An Unlikely Christmas Gift in CHED’s Spirit of Serendipity

It was during the Region IX consultation in Davao last September 14,
that I first made the suggestion that the CHED postpone approval of
the proposed Outcomes and Typology Based Quality Assurance Policy
(OTBQA) until the upheaval caused by the implementation if K-12 is
allowed to settle, I was surprised how much resonance it received
there. Educators of Mindanao who had been reticent relative to their
reservations about OTBQA and most anxious about K-12, came to me to
thank me for my intervention.

Last 23 November 2012, the Philippine Accrediting Association of Schools, Colleges and Universities (PAASCU) General Assembly unanimously
approved a resolution that its members focus on the implementation of
K-12 as today’s key educational reform, and a co-relative resolution
to request CHED en banc to postpone approval of the yet-unnumbered CMO on OTBQA. It was clear to the PAASCU educators that K-12 was causing them problems, that many policy determinations relative to the
implementation of K-12 still had to be made, and that the challenges
that come with OTBQA – with its own systemic upheavals – was an added
burden that they wished they did not have to deal with at this time.

I sent the PAASCU resolution to all the CHED Commissioners, including
its Chair, Dr. Patricia Licuanan, the day after..

Meanwhile, during COCOPEA-Mindanao’s annual convention in General
Santos City last 29 November 2012, its General Assembly unanimously
passed a resolution asking that CHED focus on problems related to the
implementation of K-12; these included policy formulations relative
to probable manpower displacements or redundancies on the higher
education level

Then, at the meeting of the Board of Trustees of the CEAP last
December 11, 2012, the proposed OTBQA Policy was discussed once again.
I focused on the necessity in quality QA that the assessing body be
free of the university, of the government, as well as of the market.
This is because the OTBQA must focus on the quality of the school’s
implementation of its own vision and mission.

Yesterday, December 12, in the midst of begging for funds for our
volunteer relief operations for the victims of Typhoon Pablo (among
the tasks that private Universities are expected to do: “It’s more fun
in the Philippines!”), I received as PAASCU President an eight-page
emailed letter signed by Dr. Patricia Licuanan basically stating that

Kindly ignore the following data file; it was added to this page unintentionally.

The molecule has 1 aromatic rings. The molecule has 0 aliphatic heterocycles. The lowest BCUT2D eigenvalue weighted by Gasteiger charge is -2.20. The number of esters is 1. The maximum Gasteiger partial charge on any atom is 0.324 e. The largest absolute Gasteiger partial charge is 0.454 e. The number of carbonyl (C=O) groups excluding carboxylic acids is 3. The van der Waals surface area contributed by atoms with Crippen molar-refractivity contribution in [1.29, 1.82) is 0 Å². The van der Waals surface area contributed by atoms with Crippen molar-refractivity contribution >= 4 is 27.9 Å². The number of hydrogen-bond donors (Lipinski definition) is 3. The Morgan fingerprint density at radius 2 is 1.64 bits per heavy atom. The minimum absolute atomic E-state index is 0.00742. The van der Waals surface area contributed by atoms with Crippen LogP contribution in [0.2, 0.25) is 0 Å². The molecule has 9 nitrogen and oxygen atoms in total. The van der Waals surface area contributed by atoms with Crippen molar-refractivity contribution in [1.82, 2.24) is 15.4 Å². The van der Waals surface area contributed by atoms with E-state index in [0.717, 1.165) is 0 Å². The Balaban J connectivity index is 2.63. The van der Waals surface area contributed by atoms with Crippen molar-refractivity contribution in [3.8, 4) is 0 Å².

CHED sympathizes with the plight of private schools as K-12 is
implemented, but that we now all need to address problems not in a
linear fashion, but simultaneously. In this context CHED waxes
philosophical: it states, rather incredibly, “CHED is forced by many
imperatives to pursue an iterative reform process that begins with an
imperfect plan. Such imperfection may lead to errors, but correcting
them might also lead serendipitously to unanticipated solutions that
would not have been discovered had the mistakes not been made.” It is
an admission of imperfection that will necessarily lead to error, but
instead of curing the imperfection, it hopes that by correcting the
errors, it will arrive “serendipitously” to unanticipated solutions.
Marx would have called the serendipity here mystification, or Adam
Smith would have called it “an invisible hand.” At bottom, the
optimism here is purely gratis, since starting admittedly with
imperfection can also lead to unanticipated problems which are
impossible to solve (like the loss of many private schools and the
inability of the State to take over), and a state far worse than the
status quo.

As lawyers are wont to say, Dr. Licuanan’s letter was a rehash of many
old arguments, missing the point of many of the criticisms already
articulated, and excusing the inability or lack of will to address the
imperfections with the serendipity or mysticism of the previous

As President of PAASCU and Chair of the National Advocacy Committee
and Trustee of the Catholic Education Association of the Philippines,
I had already begun consultations with educators and lawyers yesterday
concerning how to best respond to Dr. Licuanan’s letter. I wanted to
warn the Commission against this type of reckless and irresponsible